For many, Bali, Indonesia represents a tropical paradise. Tourists from all around the globe are drawn to its sun-drenched beaches, mountainous ranges and vibrant coral reefs. But not far from these alluring vacation hotspots is the infamous Kerobokan jail. The dichotomy between these two vastly different environments is striking. For the first time ever, prison officials have allowed a news crew unfettered access into their facility. "Life Inside Kerobokan", produced by ABC Australia, is the stirring result.
The vast majority of inmates at the jail have been convicted on drug charges. The film profiles five of these prisoners as they vividly articulate their unique points of view. Arrested in 2005, Matthew and Si Yi are serving life sentences for drug trafficking. A war correspondent for Reuters, David is spending the next seven years of his life in the facility for possessing a small amount of hashish. Heru is serving four years after getting caught using a small dose of methamphetamine. Finally, Bagus is a professional chef serving seven years for fraud.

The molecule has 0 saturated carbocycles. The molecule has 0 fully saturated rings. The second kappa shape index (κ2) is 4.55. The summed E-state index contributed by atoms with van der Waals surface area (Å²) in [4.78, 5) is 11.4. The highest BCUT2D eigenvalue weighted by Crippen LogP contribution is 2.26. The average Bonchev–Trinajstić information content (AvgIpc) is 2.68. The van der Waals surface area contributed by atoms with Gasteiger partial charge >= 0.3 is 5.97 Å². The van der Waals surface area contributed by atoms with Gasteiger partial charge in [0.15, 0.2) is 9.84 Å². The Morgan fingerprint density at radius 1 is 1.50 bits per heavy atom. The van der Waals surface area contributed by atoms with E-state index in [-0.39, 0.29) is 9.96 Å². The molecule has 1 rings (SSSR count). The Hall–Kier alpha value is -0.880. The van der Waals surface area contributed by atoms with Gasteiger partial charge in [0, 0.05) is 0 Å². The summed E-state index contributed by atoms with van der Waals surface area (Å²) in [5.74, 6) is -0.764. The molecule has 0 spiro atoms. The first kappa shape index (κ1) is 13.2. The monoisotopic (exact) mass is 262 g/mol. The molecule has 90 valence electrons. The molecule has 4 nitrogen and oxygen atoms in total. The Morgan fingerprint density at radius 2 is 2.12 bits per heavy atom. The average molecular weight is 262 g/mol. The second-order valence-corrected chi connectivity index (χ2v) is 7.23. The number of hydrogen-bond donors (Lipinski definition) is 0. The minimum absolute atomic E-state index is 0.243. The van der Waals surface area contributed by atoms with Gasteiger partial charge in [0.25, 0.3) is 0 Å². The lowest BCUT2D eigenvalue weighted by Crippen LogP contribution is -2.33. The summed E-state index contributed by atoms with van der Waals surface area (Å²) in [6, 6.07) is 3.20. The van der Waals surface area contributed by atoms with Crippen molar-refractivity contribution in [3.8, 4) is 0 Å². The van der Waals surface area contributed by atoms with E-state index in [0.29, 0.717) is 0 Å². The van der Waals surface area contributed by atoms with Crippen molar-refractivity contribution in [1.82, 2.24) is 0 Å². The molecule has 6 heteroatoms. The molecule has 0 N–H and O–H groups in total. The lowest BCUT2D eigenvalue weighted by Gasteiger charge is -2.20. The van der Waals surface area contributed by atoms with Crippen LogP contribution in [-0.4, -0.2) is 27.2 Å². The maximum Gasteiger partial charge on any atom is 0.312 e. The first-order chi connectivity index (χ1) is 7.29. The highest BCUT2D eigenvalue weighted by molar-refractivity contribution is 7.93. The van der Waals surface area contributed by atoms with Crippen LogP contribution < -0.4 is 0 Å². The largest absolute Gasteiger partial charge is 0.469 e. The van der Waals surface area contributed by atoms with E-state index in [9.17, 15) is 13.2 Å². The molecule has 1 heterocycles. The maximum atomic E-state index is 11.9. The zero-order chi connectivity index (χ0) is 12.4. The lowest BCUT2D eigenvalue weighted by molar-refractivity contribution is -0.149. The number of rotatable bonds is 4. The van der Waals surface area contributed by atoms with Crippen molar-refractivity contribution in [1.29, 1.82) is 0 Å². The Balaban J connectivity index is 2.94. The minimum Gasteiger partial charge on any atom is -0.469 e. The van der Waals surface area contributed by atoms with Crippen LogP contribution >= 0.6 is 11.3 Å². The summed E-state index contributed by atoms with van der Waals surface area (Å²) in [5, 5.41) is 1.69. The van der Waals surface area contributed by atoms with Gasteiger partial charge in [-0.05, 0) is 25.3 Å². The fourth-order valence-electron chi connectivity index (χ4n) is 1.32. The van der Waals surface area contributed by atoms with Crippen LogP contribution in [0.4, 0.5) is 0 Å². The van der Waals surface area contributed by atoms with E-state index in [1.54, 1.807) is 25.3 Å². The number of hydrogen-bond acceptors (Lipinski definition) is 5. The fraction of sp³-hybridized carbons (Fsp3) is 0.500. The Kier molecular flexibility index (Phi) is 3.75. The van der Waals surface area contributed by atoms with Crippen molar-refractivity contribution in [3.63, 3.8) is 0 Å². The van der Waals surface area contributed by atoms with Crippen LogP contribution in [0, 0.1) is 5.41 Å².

Collectively, these inmates speak of their regrets, the string of unfortunate choices that led them down a criminal path, their tarnished dreams, and hopes for the future. Above all else, they speak of daily living inside this exotic fortress.
The jail is severely overcrowded, and prisoners must conjure the mental stability to exist in living quarters that are several times more populated than their intended capacity. The ensuing claustrophobia can be taxing, but the jail offers many activities to keep the mind occupied in the face of these adversities.
Prisoners are free to roam the grounds for ten hours a day. They are tasked with the upkeep of the immaculately manicured greenery. Some choose to indulge in their creative side, and partake in screen printing from the facility's bustling art studio.
Once a month, they are granted visitation with family members. These are the most treasured moments for each of the profiled inmates, though the periods of time in between visits can feel particularly hollow and harrowing.
Bali is paradise to some and hell for others. "Life Inside Kerobokan" provides a snapshot of imprisonment in an environment unlike any other.